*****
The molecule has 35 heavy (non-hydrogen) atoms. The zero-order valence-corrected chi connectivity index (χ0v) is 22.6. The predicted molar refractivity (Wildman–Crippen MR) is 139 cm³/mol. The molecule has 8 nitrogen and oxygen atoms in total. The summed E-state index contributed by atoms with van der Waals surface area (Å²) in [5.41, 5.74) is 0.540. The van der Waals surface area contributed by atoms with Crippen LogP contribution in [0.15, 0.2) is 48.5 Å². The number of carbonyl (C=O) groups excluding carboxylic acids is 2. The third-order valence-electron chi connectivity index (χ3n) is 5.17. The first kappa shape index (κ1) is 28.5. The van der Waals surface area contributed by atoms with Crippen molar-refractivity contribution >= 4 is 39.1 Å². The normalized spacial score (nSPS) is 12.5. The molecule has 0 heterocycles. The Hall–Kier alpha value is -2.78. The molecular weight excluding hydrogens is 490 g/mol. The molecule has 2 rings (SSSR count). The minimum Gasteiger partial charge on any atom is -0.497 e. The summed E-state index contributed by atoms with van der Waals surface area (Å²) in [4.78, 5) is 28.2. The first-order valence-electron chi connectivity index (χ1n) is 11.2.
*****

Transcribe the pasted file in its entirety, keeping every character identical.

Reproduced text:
The molecule has 35 heavy (non-hydrogen) atoms. The zero-order valence-corrected chi connectivity index (χ0v) is 22.6. The predicted molar refractivity (Wildman–Crippen MR) is 139 cm³/mol. The molecule has 8 nitrogen and oxygen atoms in total. The summed E-state index contributed by atoms with van der Waals surface area (Å²) in [5.41, 5.74) is 0.540. The van der Waals surface area contributed by atoms with Crippen LogP contribution in [0.15, 0.2) is 48.5 Å². The number of carbonyl (C=O) groups excluding carboxylic acids is 2. The third-order valence-electron chi connectivity index (χ3n) is 5.17. The first kappa shape index (κ1) is 28.5. The van der Waals surface area contributed by atoms with Crippen molar-refractivity contribution >= 4 is 39.1 Å². The normalized spacial score (nSPS) is 12.5. The molecule has 0 heterocycles. The Hall–Kier alpha value is -2.78. The molecular weight excluding hydrogens is 490 g/mol. The molecule has 2 rings (SSSR count). The minimum Gasteiger partial charge on any atom is -0.497 e. The summed E-state index contributed by atoms with van der Waals surface area (Å²) in [4.78, 5) is 28.2. The first-order valence-electron chi connectivity index (χ1n) is 11.2.